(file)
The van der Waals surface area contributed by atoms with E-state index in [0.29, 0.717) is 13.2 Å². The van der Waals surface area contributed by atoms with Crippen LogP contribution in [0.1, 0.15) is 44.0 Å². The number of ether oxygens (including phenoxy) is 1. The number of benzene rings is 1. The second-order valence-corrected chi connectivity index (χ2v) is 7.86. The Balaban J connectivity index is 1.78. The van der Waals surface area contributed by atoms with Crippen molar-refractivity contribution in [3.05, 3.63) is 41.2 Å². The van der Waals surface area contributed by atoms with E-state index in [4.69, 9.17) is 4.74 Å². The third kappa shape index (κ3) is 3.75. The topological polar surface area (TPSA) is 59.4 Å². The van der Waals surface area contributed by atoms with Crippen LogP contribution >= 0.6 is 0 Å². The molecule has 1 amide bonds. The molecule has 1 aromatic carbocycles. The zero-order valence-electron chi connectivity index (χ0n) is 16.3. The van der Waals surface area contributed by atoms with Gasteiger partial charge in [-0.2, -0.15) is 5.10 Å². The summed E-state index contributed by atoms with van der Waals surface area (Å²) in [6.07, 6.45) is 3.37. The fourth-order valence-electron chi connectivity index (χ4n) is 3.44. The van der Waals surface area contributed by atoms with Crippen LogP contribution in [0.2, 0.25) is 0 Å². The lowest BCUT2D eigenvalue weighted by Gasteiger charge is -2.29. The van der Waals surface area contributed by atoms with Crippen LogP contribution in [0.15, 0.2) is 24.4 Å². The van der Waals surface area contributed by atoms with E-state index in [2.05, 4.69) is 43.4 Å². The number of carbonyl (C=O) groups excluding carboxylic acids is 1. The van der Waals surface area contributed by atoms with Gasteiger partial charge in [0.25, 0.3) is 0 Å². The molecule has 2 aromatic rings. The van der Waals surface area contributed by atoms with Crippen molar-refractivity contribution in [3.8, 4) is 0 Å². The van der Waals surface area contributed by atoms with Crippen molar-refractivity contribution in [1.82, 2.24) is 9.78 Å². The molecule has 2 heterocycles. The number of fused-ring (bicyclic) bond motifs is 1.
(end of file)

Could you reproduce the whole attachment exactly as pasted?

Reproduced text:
The van der Waals surface area contributed by atoms with E-state index in [0.29, 0.717) is 13.2 Å². The van der Waals surface area contributed by atoms with Crippen LogP contribution in [0.1, 0.15) is 44.0 Å². The number of ether oxygens (including phenoxy) is 1. The number of benzene rings is 1. The second-order valence-corrected chi connectivity index (χ2v) is 7.86. The Balaban J connectivity index is 1.78. The van der Waals surface area contributed by atoms with Crippen molar-refractivity contribution in [3.05, 3.63) is 41.2 Å². The van der Waals surface area contributed by atoms with E-state index in [4.69, 9.17) is 4.74 Å². The third kappa shape index (κ3) is 3.75. The topological polar surface area (TPSA) is 59.4 Å². The van der Waals surface area contributed by atoms with Crippen LogP contribution >= 0.6 is 0 Å². The molecule has 1 amide bonds. The molecule has 1 aromatic carbocycles. The zero-order valence-electron chi connectivity index (χ0n) is 16.3. The van der Waals surface area contributed by atoms with Gasteiger partial charge in [-0.2, -0.15) is 5.10 Å². The summed E-state index contributed by atoms with van der Waals surface area (Å²) in [6.07, 6.45) is 3.37. The fourth-order valence-electron chi connectivity index (χ4n) is 3.44. The van der Waals surface area contributed by atoms with Crippen LogP contribution in [0.2, 0.25) is 0 Å². The lowest BCUT2D eigenvalue weighted by Gasteiger charge is -2.29. The van der Waals surface area contributed by atoms with Crippen LogP contribution in [0.15, 0.2) is 24.4 Å². The van der Waals surface area contributed by atoms with E-state index in [2.05, 4.69) is 43.4 Å². The number of carbonyl (C=O) groups excluding carboxylic acids is 1. The van der Waals surface area contributed by atoms with Gasteiger partial charge in [0.25, 0.3) is 0 Å². The molecule has 2 aromatic rings. The van der Waals surface area contributed by atoms with Crippen molar-refractivity contribution in [3.8, 4) is 0 Å². The van der Waals surface area contributed by atoms with Crippen molar-refractivity contribution in [1.82, 2.24) is 9.78 Å². The molecule has 2 heterocycles. The number of fused-ring (bicyclic) bond motifs is 1.